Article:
Immigrant families trying to legally bring their relatives to the United States face a related challenge. With 4 million people trapped in a legal backlog awaiting a decision on their immigration applications, their families are facing years of separation. While the Senate bill includes many steps to clear the backlog and make things move faster for those waiting to be reunited, some categories of family-based visas, like those for adult married children, have been eliminated to make way for “merit-based” visas.

Since family-based visa programs are the primary avenues women use to earn legal status, replacing those programs with the “merit-based” system in the bill is another blow to women and families. The system, which offers “points” for applicants who meet certain criteria, heavily favors younger, educated, English-speaking immigrants. This puts people who have less opportunity for advancement in their home countries — notably women and people from poorer nations — at a disadvantage. Hawaii Democrat Mazie Hirono organized more than 20 co-sponsors for an amendment to address this disparity by creating another merit category, but it was not incorporated into the final bill.

An analysis of the proposed merit-based system from the Immigration Policy Center made the case that even if points were awarded for primary caregivers, who are overwhelmingly women, “the maximum number of points available for primary caregivers is ten. If caregivers have to compete with applicants who have been employed in the labor market and can accumulate up to 40 points through different categories, the playing field for these women is anything but level.”

The analysis goes on to critique the point system’s shortsighted devaluation of home care and domestic work. “Immigrant women who perform their work in the domestic sphere help sustain the current workforce, raise the future workforce, care for the elderly and sick, and play a critical role in household well-being,” the center observes. “Their contributions to the economy are, therefore, not only immediate, but will also be felt in the future. In addition, unpaid health and childcare provided in the household largely by immigrant women contribute to the physical, cognitive, and emotional development of household members. Those contributions are instrumental not only in individual well-being, but also in the human development of the country.”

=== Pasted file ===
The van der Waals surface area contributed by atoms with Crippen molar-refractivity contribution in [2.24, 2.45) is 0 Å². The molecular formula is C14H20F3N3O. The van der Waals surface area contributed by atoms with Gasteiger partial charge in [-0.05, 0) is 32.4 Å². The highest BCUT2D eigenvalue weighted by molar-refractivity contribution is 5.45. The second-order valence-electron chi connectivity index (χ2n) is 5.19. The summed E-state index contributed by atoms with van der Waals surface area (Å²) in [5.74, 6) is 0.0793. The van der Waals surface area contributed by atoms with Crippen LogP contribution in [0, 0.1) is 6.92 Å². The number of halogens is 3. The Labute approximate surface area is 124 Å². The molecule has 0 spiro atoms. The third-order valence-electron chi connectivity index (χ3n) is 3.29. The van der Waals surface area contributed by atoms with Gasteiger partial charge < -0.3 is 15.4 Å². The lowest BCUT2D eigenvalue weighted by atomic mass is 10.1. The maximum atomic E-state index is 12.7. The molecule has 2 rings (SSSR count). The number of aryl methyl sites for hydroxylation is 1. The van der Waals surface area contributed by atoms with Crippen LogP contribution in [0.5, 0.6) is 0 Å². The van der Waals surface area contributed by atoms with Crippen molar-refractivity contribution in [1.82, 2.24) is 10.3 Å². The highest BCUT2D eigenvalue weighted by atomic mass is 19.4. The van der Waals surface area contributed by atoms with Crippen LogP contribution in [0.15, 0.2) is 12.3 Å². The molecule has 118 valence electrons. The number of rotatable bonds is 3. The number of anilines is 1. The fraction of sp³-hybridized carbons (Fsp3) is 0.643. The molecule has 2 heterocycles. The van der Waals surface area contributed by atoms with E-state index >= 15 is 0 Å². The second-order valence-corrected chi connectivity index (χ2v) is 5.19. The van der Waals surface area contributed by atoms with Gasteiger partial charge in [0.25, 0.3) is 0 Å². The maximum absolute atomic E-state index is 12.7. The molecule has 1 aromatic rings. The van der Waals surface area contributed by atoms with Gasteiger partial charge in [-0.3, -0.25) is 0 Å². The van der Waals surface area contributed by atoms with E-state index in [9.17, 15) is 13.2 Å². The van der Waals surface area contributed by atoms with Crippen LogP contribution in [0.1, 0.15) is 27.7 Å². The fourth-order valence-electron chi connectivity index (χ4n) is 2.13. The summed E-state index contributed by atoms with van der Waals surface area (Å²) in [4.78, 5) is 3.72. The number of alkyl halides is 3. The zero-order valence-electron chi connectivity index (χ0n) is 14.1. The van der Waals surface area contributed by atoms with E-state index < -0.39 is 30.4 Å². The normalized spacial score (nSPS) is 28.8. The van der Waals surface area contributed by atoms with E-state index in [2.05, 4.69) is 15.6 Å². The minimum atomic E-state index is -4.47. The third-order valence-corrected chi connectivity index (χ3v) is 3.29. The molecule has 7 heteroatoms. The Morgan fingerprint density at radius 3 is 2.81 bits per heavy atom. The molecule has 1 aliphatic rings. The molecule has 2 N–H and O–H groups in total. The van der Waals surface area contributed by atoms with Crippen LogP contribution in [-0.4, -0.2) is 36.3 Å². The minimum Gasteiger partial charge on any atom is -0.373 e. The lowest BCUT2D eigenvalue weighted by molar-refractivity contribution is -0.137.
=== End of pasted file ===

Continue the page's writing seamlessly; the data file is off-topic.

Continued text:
Although the immigration bill’s main backers in both parties seem to favor the merit-based approach, Hirono was successful in pushing through an amendment that authorizes a government study to examine its possible negative effects.

The families who have been most neglected by current policy are the ones headed by LGBT spouses. Up until the Supreme Court struck down the Defense of Marriage Act (DOMA) on June 26, neither US citizens nor legal permanent residents could sponsor the immigration petition of a same-sex foreign-born spouse. The debate about including LGBT equality in the bill was contentious, and families were heartbroken when an amendment to address this disparity was ultimately withdrawn from consideration. But only two days after the Supreme Court’s DOMA ruling, a Florida couple became the first same-sex partners to have their marriage-based green card petition approved, pointing to the hope that LGBT families will be spared further discrimination in the bill.

*[Note: Read the final part on September 8. This article was originally published by FPIF.]

The views expressed in this article are the author's own and do not necessarily reflect Fair Observer’s editorial policy.